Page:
Soil preparation was well underway, kicking up great clouds of dust that swirled in the orange-tinted sunlight like smoke from a raging forest fire. Nutrient-injection machines thundered and growled, and people in burgundy Explorer Corps uniforms scurried to and fro like ants at a picnic. A ground crew swarmed aboard to unload supplies as Marta and Doc made their way down the ramp. Marta’s eyes watered in the thick air, and she squinted blindly up at the towering figure who stopped before them.

“This way,” said a voice muffled by a heavy dust filter. Marta and Doc followed the giant away from the landing strip into a low building nearby. They shut the door on the pandemonium outside and breathed in the cleaner indoor air with relief.

“Thank you for coming, Doc,” said their host, unfastening the dust filter. “Sorry about the mess. And you know, you really should have told me whose skinny black ass you’ve been hauling all over the Edge.”

Marta gaped as the mask fell away, revealing the twinkling eyes and round, olive-toned face of an old friend. “Dell Bier,” she said with a delighted smile. “They let you out of the inner systems? What were they thinking?”

They embraced, Dell engulfing her in a crushing hug. “Explorer Corps,” the giant explained to Doc. “They’ll let anybody in who’s got the coin for training.”

“You would know,” said Marta as they settled around a much-abused conference table. “How the hell are you? And how did you score a functioning project when all I got was a dead hunk of rock?”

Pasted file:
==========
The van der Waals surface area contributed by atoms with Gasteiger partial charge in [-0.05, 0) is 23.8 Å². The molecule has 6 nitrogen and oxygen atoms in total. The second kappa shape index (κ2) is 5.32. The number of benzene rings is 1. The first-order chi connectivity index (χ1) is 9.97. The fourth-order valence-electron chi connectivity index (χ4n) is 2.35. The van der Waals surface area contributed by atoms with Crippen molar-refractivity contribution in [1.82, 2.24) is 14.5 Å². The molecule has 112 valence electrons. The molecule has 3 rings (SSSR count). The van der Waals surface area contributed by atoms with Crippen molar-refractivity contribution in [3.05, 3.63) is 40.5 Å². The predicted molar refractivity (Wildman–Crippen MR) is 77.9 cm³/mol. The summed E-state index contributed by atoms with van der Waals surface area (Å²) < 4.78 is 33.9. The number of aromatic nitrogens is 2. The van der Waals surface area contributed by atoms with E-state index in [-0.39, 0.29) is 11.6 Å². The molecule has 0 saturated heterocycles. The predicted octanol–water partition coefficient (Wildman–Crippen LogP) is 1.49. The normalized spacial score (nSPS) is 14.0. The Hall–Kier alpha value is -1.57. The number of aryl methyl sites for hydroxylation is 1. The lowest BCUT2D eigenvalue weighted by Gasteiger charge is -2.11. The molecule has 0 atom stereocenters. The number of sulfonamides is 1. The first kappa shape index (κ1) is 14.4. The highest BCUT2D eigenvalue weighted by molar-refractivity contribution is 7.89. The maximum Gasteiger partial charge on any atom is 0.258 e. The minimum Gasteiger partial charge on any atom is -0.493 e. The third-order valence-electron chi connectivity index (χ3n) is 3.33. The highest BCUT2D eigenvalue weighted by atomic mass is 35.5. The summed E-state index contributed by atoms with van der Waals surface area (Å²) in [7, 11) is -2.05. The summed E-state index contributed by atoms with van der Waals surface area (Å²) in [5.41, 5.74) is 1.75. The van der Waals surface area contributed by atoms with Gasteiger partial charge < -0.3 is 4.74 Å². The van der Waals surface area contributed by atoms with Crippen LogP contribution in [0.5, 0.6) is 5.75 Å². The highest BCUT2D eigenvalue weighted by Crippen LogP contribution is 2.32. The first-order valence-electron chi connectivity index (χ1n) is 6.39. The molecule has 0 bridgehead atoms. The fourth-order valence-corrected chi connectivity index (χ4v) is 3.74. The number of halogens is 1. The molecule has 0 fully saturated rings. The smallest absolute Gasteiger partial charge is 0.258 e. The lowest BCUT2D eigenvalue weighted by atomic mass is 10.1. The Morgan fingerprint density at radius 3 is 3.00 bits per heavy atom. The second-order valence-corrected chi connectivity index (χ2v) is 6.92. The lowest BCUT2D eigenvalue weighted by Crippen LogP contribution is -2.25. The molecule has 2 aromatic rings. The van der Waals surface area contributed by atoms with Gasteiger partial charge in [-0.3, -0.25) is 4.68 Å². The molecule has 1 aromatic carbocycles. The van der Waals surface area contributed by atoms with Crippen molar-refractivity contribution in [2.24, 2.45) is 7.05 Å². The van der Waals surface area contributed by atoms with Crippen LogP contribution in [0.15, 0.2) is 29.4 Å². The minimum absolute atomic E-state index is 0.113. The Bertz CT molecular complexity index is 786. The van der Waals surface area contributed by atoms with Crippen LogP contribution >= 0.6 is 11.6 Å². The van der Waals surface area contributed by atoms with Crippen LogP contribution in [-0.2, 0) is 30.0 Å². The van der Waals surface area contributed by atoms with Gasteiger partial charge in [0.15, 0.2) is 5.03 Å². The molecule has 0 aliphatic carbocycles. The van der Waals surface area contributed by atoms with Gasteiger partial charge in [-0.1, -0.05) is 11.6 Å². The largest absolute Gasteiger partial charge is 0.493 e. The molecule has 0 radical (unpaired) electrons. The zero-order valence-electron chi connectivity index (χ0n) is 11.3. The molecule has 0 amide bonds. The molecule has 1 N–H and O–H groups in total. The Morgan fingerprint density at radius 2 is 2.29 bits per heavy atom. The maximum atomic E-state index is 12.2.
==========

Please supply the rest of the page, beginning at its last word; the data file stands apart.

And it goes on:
“Didn’t mean to.” Dell glanced at Doc. “My commanding officer vanished into thin air.”

Doc paled. “They’ve been here?”

“About a week ago. I suppose we were lucky; no bodies this time.”

“What happened?”

Dell sat back, the chair creaking protest. “Commander Meyers went out with the irrigation supervisor to have a look at the spread beyond the ridge. They didn’t come back. Next morning all we found was the gear. No trace of them.”

“Will you show us?”

The broad shoulders lifted and fell in an immense shrug. “I can show you. But the area’s been planted since. We couldn’t wait.”

“That doesn’t matter. I’d like to see it.”

Dell reached for the radio set in the middle of the table. “I’ll order a car.”


The three of them stood in a sweet-scented grove, gangling young trees stretching thin branches overhead. The high ridge to the north hid all sight and sound of the work in progress. Spacious orchards filled the low valley, stretching east and west as far as the eye could see; to the south was nothing but unformed orange desert. A bright yellow butterfly flitted among the tiny flowers at their feet. Marta drew the tablet from her belt and booted the program, as Dell watched with bemusement.

“Trace sensor?”

“Supposedly,” Marta answered. “It’s not finding anything.”

“Too much time has passed,” said Doc. “There’s nothing left.”

Marta returned the tablet to her belt. “I’m sorry, Doc. We’ll find them.”

“She will, too,” said Dell with a grin. “Best tracker in the Corps. Once found a water-bearing comet by – well, I’ll let her tell the stories.”

“Thanks, Dell,” said Marta with a smile. “Thanks for everything.”


Read Full Post »